Our early and adolescent years are rife with growth and development. Many people believe that we continue to develop throughout our lives. What’s more, they attach to this development a heavy price, claiming that if we do not do so, then we’ve wasted precious time. But I don’t agree. I believe that it is possible to mature in years without altering the core of who we are, and for that to be a benediction. I believe that, with many of us, time simply helps us become more of ourselves.
Consider two young men. The first is about twenty and obsessed with sports. He goes to his classes, studies just barely enough to pass, shuns his family to spend time with friends or catch a game, and often lies to escape penalties or to get his way. This man, ten years later, teaches his children the gravity of lying, makes sure he and his family remain spiritually aware, sits around a dining room table, the TV off despite his favorite team playing, laughing with his family, truly enjoying their company. He clearly underwent significant change. If he hadn’t, he would’ve spent so much of his life concerned with things which would have never given meaning or true happiness to his life.
The second man in our scenario appreciated spending time with his family even when he was only twenty. He enjoyed sports, too, but it was extracurricular to him; life came first and he wouldn’t change plans he had with family or friends to accommodate for watching a game. He never lied and always considered prayer an important part of his life. Ten years later, he still prefers the company of his family to anyone else, and he still has the same values.
The second man hasn’t changed, although for sure he is wiser, more mature at thirty than he was at twenty. His core was not altered; he became cemented in who he already was. And because he had a strong foundation, this constancy isn’t a bad thing.
Throughout our lives we continue to learn and grow, to search for who it is we want to be, who it is we were meant to be. But if we were fortunate enough to have a foundation rich in values, and life experiences which taught us strength and perseverance, then our essence will form early on and won’t change significantly over the years.
Today, I am more of who was I was twenty years ago. I was then and continue to be someone who believes in putting God first, family second, and everything else third. I believed in and continue to believe in honesty and sincerity, being kind and doing good. Yes, I have gained knowledge over the years, and wisdom, and some of my opinions on various topics have undoubtedly changed. I used to be more positive, believed the world held more kindness than indifference. Now I see that we are surrounded by more war, more hatred, more crimes against humanity than ever before. I see the ugliness we live in and wonder ‘Is There Any Hope?’ But I remain, at my core, very much the same. I often wonder at the circumstances which formed me—the true essence of who I am—all those years ago. And I believe that, after God’s Grace and my parents’ love and care, a large part of it was due to growing up as a minority.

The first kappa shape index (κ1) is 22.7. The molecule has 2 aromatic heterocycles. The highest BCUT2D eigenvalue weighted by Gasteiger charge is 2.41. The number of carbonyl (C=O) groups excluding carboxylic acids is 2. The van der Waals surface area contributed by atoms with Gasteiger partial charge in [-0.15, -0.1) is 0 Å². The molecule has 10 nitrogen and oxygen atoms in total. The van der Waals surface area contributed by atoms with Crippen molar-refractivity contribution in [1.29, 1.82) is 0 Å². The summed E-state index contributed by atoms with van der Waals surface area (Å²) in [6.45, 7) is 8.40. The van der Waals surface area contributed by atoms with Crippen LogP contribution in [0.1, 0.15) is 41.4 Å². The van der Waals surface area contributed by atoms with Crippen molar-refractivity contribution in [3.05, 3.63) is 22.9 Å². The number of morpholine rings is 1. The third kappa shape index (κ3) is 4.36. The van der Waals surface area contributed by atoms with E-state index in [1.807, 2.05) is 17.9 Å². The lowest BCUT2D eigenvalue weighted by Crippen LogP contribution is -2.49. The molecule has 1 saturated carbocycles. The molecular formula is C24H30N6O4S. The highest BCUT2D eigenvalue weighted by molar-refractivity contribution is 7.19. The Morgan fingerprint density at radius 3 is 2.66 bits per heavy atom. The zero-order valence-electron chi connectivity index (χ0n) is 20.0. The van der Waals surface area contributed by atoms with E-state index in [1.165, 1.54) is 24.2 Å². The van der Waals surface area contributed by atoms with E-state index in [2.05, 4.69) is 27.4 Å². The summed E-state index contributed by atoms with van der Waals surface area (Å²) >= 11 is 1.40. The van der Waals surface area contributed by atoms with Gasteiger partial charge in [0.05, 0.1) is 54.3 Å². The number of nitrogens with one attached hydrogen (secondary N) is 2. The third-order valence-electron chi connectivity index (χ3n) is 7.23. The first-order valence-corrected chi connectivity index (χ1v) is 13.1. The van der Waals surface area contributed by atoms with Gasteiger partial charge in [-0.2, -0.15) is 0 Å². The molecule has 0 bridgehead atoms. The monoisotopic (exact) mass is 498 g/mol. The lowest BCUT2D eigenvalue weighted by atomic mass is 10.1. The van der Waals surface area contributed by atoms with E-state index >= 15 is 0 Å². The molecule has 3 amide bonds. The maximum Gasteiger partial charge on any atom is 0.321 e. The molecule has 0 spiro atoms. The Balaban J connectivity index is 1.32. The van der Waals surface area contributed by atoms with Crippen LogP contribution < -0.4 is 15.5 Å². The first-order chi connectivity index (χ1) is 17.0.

When you’re a brown Muslim kid in a school system where all the minorities combined make up a single digit percentage, you have two options: embrace your individuality, or fight it. I know people who fought it. I know people who were ashamed of their ancestral cultures, who wanted nothing more than to diffuse into that melting-pot. I also know people who walked tall in their differences, and brushed off those pesky belittlers with a certainty that self is a priceless asset which is appraised by so much more than just today’s experiences. Self—true self—takes into account how you came to be where you are, all the languages you use to communicate, the beliefs you’ll continue to hold even after the demise of time. I praise God that He made me strong enough to accept and be proud of my differences. That experience is only one of the great blessings of my life.
My children don’t get this particular blessing. They are being raised in place where all their schoolmates speak the same mother tongue, where they are all different shades of the same soil, and where most of them prostrate in worship in the same direction. For sure, this is another type of blessing. But it is a challenge for me as a parent…
When I was young and the other kids would do something which is forbidden in my religion or culture, I could always say, “I’m different from them. I don’t do that because of this difference.” I’m sure my parents taught us that at a young age. But now, when my kids see their classmates doing something that is against their religion or culture, I cannot use this logic. These kids all stem from the same roots. How do you point out these forbidden acts and not sound like you’re judging? How do you make your kids understand that it’s okay to be different when they have never seen anyone be different? How do you filter from their psyches all the habits they’ve picked up which, although popular or common, go against your values?
My children are still young and developing. I’ll keep advising them, hoping my words will somehow be more visible than the actions surrounding them. I pray God guides them to embrace their true selves early on, ones they will hold onto and treasure.
It’s great going through life knowing who you are. May you be graced with this blessing.